• A successful reinvention requires one to be unequivocally articulate about your brand and the distinct set of services you can provide. If you decide to take the entrepreneurial route, you have to realize that you are selling yourself and not a recognized brand. I’ve  worked for medium sized and large organizations which when mentioned are recognized by most. When you find yourself needing to reinvent your career, your previous experience is not the platform to build on; but those prior experiences are a reference which validates your capacity for the new. Make sure you can draw a line between your past experience and your reinvented future.
    • To be successful in your reinvented self, you must perform and deliver results beyond that which were acceptable in your previous role. I have found that if I am completely committed to delivering the best, and the idea of mediocrity becomes anathema, and subsequently successful career reinvention becomes a real possibility. If your career path has been somewhat traditional and predictable, then career reinvention is the exact opposite. You are completely exposed when reinventing yourself, and you must be fully aware of this reality. You have to give of your very best and not settle for anything less.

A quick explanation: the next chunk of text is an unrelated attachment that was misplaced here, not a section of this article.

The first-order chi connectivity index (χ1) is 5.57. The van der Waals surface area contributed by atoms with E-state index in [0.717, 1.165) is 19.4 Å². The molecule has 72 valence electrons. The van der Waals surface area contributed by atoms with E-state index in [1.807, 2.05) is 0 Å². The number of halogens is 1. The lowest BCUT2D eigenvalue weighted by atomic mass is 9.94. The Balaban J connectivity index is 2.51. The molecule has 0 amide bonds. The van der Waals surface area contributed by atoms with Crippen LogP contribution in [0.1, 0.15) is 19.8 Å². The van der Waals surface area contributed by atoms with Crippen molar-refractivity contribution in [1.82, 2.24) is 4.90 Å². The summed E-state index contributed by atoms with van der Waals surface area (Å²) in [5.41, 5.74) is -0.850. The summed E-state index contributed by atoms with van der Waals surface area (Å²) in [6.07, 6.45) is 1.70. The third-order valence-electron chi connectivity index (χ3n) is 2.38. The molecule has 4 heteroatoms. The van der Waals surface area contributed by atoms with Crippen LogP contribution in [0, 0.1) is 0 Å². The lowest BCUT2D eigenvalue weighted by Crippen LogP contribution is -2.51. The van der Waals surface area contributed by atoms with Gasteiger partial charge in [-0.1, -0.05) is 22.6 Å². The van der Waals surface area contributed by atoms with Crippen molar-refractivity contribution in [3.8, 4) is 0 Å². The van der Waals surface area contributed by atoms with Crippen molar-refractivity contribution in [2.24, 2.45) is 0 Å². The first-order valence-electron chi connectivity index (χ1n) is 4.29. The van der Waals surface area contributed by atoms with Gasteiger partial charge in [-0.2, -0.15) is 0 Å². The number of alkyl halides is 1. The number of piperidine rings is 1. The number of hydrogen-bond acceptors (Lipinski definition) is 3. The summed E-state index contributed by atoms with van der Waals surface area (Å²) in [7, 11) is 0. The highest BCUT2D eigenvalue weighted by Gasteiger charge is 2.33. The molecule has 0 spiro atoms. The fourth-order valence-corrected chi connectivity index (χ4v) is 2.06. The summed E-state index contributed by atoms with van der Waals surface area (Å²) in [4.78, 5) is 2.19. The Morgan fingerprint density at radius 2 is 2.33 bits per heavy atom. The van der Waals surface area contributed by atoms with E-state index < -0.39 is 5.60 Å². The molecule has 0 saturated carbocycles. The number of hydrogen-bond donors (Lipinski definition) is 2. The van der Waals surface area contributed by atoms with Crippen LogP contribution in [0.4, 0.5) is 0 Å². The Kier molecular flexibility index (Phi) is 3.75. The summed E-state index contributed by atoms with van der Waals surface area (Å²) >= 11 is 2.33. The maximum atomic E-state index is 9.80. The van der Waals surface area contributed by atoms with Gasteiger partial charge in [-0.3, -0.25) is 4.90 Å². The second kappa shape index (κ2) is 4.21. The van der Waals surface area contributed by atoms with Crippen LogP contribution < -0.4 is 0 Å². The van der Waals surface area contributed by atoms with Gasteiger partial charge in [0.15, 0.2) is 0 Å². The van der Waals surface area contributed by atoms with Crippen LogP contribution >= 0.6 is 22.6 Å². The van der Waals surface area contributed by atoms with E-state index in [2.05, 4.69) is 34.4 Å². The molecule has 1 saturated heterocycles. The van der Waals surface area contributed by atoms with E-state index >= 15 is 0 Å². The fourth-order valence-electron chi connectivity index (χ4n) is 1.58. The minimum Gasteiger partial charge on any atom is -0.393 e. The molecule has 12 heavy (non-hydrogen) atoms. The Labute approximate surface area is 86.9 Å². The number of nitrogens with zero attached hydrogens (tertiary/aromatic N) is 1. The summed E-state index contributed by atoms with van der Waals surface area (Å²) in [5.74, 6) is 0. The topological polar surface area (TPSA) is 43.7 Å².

This post is hopefully encouraging as well as challenging, because the last thing I want to do is mislead people into thinking that changing careers is anything but easy! After working for corporations for almost 25 years, becoming an entrepreneur has been extremely difficult. However, as someone who has achieved success as a musician and athlete, I’ve learned that to be a successful entrepreneur of skilled musician, tremendous effort and sacrifice will be required.So if you recognize that you’ve reached the place of career reinvention, understand that it will not be easy to navigate, but the rewards are life changing and rewarding beyond imagination.